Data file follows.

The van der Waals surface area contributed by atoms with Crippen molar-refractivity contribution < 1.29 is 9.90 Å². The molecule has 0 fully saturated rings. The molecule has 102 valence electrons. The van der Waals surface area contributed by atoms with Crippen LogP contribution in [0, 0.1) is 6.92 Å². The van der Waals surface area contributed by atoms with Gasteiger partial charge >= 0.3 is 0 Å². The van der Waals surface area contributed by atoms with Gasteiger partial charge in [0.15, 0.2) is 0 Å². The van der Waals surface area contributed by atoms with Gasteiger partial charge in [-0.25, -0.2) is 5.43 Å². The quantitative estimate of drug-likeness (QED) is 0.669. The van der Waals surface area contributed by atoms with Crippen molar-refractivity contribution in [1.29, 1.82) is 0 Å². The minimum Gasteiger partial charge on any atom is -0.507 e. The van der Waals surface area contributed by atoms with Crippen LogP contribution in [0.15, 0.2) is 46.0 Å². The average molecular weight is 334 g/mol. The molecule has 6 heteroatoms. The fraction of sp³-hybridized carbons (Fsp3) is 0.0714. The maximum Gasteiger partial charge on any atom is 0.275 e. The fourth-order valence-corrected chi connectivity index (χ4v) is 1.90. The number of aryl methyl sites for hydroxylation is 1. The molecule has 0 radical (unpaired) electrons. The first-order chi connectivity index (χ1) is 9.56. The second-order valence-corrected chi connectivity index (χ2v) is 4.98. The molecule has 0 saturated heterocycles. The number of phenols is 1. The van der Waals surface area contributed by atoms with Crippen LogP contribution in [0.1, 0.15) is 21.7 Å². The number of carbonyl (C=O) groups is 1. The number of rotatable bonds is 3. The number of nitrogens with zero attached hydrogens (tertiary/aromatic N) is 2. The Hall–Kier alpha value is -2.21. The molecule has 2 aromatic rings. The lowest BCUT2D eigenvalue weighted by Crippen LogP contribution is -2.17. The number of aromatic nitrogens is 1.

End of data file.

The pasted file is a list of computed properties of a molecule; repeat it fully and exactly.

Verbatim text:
The van der Waals surface area contributed by atoms with Crippen molar-refractivity contribution < 1.29 is 9.90 Å². The molecule has 0 fully saturated rings. The molecule has 102 valence electrons. The van der Waals surface area contributed by atoms with Crippen LogP contribution in [0, 0.1) is 6.92 Å². The van der Waals surface area contributed by atoms with Gasteiger partial charge >= 0.3 is 0 Å². The van der Waals surface area contributed by atoms with Gasteiger partial charge in [0.15, 0.2) is 0 Å². The van der Waals surface area contributed by atoms with Gasteiger partial charge in [-0.25, -0.2) is 5.43 Å². The quantitative estimate of drug-likeness (QED) is 0.669. The van der Waals surface area contributed by atoms with Crippen molar-refractivity contribution in [1.29, 1.82) is 0 Å². The minimum Gasteiger partial charge on any atom is -0.507 e. The van der Waals surface area contributed by atoms with Crippen LogP contribution in [0.15, 0.2) is 46.0 Å². The average molecular weight is 334 g/mol. The molecule has 6 heteroatoms. The fraction of sp³-hybridized carbons (Fsp3) is 0.0714. The maximum Gasteiger partial charge on any atom is 0.275 e. The fourth-order valence-corrected chi connectivity index (χ4v) is 1.90. The number of aryl methyl sites for hydroxylation is 1. The molecule has 0 radical (unpaired) electrons. The first-order chi connectivity index (χ1) is 9.56. The second-order valence-corrected chi connectivity index (χ2v) is 4.98. The molecule has 0 saturated heterocycles. The number of phenols is 1. The van der Waals surface area contributed by atoms with Crippen LogP contribution in [0.1, 0.15) is 21.7 Å². The number of carbonyl (C=O) groups is 1. The number of rotatable bonds is 3. The number of nitrogens with zero attached hydrogens (tertiary/aromatic N) is 2. The Hall–Kier alpha value is -2.21. The molecule has 2 aromatic rings. The lowest BCUT2D eigenvalue weighted by Crippen LogP contribution is -2.17. The number of aromatic nitrogens is 1.